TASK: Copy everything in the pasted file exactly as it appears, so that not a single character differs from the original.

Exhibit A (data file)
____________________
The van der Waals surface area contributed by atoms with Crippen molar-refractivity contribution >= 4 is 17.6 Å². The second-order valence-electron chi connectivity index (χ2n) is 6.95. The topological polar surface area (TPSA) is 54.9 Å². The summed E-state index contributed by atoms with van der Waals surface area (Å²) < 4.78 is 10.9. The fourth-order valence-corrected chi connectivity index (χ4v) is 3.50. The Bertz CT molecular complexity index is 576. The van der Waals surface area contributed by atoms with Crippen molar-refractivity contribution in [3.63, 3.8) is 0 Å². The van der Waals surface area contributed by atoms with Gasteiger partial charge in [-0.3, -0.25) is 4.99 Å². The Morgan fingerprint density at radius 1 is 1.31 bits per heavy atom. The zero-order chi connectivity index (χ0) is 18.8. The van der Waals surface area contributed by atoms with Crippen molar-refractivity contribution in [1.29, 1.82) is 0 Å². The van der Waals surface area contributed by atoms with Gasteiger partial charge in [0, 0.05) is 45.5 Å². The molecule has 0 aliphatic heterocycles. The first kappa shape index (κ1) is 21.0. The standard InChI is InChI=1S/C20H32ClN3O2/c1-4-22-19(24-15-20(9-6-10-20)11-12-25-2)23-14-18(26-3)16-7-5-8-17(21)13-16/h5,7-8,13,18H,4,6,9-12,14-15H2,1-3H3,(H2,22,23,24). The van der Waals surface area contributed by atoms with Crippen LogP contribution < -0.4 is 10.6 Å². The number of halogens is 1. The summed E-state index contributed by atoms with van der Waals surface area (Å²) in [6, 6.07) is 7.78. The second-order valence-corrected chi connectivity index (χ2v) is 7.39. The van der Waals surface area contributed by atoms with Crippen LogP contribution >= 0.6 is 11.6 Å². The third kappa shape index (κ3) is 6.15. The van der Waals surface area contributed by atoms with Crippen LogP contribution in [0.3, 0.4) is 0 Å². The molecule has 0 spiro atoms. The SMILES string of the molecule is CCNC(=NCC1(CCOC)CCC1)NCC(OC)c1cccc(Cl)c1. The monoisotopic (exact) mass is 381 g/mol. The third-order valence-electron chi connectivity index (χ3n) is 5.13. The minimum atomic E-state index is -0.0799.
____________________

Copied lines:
The van der Waals surface area contributed by atoms with Crippen molar-refractivity contribution >= 4 is 17.6 Å². The second-order valence-electron chi connectivity index (χ2n) is 6.95. The topological polar surface area (TPSA) is 54.9 Å². The summed E-state index contributed by atoms with van der Waals surface area (Å²) < 4.78 is 10.9. The fourth-order valence-corrected chi connectivity index (χ4v) is 3.50. The Bertz CT molecular complexity index is 576. The van der Waals surface area contributed by atoms with Crippen molar-refractivity contribution in [3.63, 3.8) is 0 Å². The van der Waals surface area contributed by atoms with Gasteiger partial charge in [-0.3, -0.25) is 4.99 Å². The Morgan fingerprint density at radius 1 is 1.31 bits per heavy atom. The zero-order chi connectivity index (χ0) is 18.8. The van der Waals surface area contributed by atoms with Crippen molar-refractivity contribution in [1.29, 1.82) is 0 Å². The van der Waals surface area contributed by atoms with Gasteiger partial charge in [0, 0.05) is 45.5 Å². The molecule has 0 aliphatic heterocycles. The first kappa shape index (κ1) is 21.0. The standard InChI is InChI=1S/C20H32ClN3O2/c1-4-22-19(24-15-20(9-6-10-20)11-12-25-2)23-14-18(26-3)16-7-5-8-17(21)13-16/h5,7-8,13,18H,4,6,9-12,14-15H2,1-3H3,(H2,22,23,24). The van der Waals surface area contributed by atoms with Crippen LogP contribution < -0.4 is 10.6 Å². The number of halogens is 1. The summed E-state index contributed by atoms with van der Waals surface area (Å²) in [6, 6.07) is 7.78. The second-order valence-corrected chi connectivity index (χ2v) is 7.39. The van der Waals surface area contributed by atoms with Crippen LogP contribution >= 0.6 is 11.6 Å². The third kappa shape index (κ3) is 6.15. The van der Waals surface area contributed by atoms with Crippen LogP contribution in [0.3, 0.4) is 0 Å². The molecule has 0 spiro atoms. The SMILES string of the molecule is CCNC(=NCC1(CCOC)CCC1)NCC(OC)c1cccc(Cl)c1. The monoisotopic (exact) mass is 381 g/mol. The third-order valence-electron chi connectivity index (χ3n) is 5.13. The minimum atomic E-state index is -0.0799.